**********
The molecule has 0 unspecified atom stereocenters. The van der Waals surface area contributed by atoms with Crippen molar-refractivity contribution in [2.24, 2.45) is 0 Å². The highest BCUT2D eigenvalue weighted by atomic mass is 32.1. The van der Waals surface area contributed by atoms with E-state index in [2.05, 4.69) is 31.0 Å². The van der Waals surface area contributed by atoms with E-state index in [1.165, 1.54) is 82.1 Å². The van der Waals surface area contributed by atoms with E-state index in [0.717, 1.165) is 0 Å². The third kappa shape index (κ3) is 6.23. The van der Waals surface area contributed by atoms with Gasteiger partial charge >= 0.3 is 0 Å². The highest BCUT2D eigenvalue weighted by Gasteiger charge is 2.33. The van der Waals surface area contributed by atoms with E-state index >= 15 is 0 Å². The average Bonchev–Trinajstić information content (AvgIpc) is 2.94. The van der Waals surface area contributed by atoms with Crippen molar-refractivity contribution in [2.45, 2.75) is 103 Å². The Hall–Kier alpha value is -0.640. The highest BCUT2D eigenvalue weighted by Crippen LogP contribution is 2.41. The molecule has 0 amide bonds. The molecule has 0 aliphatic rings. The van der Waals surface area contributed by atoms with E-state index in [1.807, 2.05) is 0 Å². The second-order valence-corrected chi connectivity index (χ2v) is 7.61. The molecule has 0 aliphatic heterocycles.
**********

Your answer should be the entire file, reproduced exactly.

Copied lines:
The molecule has 0 unspecified atom stereocenters. The van der Waals surface area contributed by atoms with Crippen molar-refractivity contribution in [2.24, 2.45) is 0 Å². The highest BCUT2D eigenvalue weighted by atomic mass is 32.1. The van der Waals surface area contributed by atoms with E-state index in [2.05, 4.69) is 31.0 Å². The van der Waals surface area contributed by atoms with E-state index in [1.165, 1.54) is 82.1 Å². The van der Waals surface area contributed by atoms with E-state index in [0.717, 1.165) is 0 Å². The third kappa shape index (κ3) is 6.23. The van der Waals surface area contributed by atoms with Gasteiger partial charge >= 0.3 is 0 Å². The highest BCUT2D eigenvalue weighted by Gasteiger charge is 2.33. The van der Waals surface area contributed by atoms with E-state index >= 15 is 0 Å². The average Bonchev–Trinajstić information content (AvgIpc) is 2.94. The van der Waals surface area contributed by atoms with Crippen molar-refractivity contribution in [2.45, 2.75) is 103 Å². The Hall–Kier alpha value is -0.640. The highest BCUT2D eigenvalue weighted by Crippen LogP contribution is 2.41. The molecule has 0 amide bonds. The molecule has 0 aliphatic rings. The van der Waals surface area contributed by atoms with E-state index in [1.807, 2.05) is 0 Å². The second-order valence-corrected chi connectivity index (χ2v) is 7.61. The molecule has 0 aliphatic heterocycles.